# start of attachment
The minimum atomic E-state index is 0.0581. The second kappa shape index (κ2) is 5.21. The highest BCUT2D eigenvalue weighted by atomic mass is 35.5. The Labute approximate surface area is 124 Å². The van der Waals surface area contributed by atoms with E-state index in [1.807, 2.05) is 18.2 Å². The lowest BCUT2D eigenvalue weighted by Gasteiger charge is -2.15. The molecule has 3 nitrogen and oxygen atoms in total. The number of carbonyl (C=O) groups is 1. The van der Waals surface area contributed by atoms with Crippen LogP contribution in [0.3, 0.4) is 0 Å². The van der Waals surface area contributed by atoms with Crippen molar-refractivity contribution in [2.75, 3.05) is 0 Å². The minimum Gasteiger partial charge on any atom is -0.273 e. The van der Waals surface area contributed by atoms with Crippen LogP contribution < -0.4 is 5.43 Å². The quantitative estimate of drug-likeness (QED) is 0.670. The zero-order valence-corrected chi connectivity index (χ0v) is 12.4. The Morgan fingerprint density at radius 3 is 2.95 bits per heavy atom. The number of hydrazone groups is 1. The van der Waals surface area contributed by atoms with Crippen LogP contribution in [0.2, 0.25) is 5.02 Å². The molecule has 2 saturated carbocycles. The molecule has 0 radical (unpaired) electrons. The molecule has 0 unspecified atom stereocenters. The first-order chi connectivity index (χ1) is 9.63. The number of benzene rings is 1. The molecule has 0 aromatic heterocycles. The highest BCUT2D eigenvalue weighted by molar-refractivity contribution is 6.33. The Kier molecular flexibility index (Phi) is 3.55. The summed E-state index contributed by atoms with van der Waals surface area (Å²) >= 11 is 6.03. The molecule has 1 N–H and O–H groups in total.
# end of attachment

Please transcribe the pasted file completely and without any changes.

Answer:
The minimum atomic E-state index is 0.0581. The second kappa shape index (κ2) is 5.21. The highest BCUT2D eigenvalue weighted by atomic mass is 35.5. The Labute approximate surface area is 124 Å². The van der Waals surface area contributed by atoms with E-state index in [1.807, 2.05) is 18.2 Å². The lowest BCUT2D eigenvalue weighted by Gasteiger charge is -2.15. The molecule has 3 nitrogen and oxygen atoms in total. The number of carbonyl (C=O) groups is 1. The van der Waals surface area contributed by atoms with Crippen LogP contribution in [0.3, 0.4) is 0 Å². The van der Waals surface area contributed by atoms with Crippen molar-refractivity contribution in [2.75, 3.05) is 0 Å². The minimum Gasteiger partial charge on any atom is -0.273 e. The van der Waals surface area contributed by atoms with Crippen LogP contribution < -0.4 is 5.43 Å². The quantitative estimate of drug-likeness (QED) is 0.670. The zero-order valence-corrected chi connectivity index (χ0v) is 12.4. The Morgan fingerprint density at radius 3 is 2.95 bits per heavy atom. The number of hydrazone groups is 1. The van der Waals surface area contributed by atoms with Crippen LogP contribution in [0.2, 0.25) is 5.02 Å². The molecule has 2 saturated carbocycles. The molecule has 0 radical (unpaired) electrons. The molecule has 0 unspecified atom stereocenters. The first-order chi connectivity index (χ1) is 9.63. The number of benzene rings is 1. The molecule has 0 aromatic heterocycles. The highest BCUT2D eigenvalue weighted by molar-refractivity contribution is 6.33. The Kier molecular flexibility index (Phi) is 3.55. The summed E-state index contributed by atoms with van der Waals surface area (Å²) >= 11 is 6.03. The molecule has 1 N–H and O–H groups in total.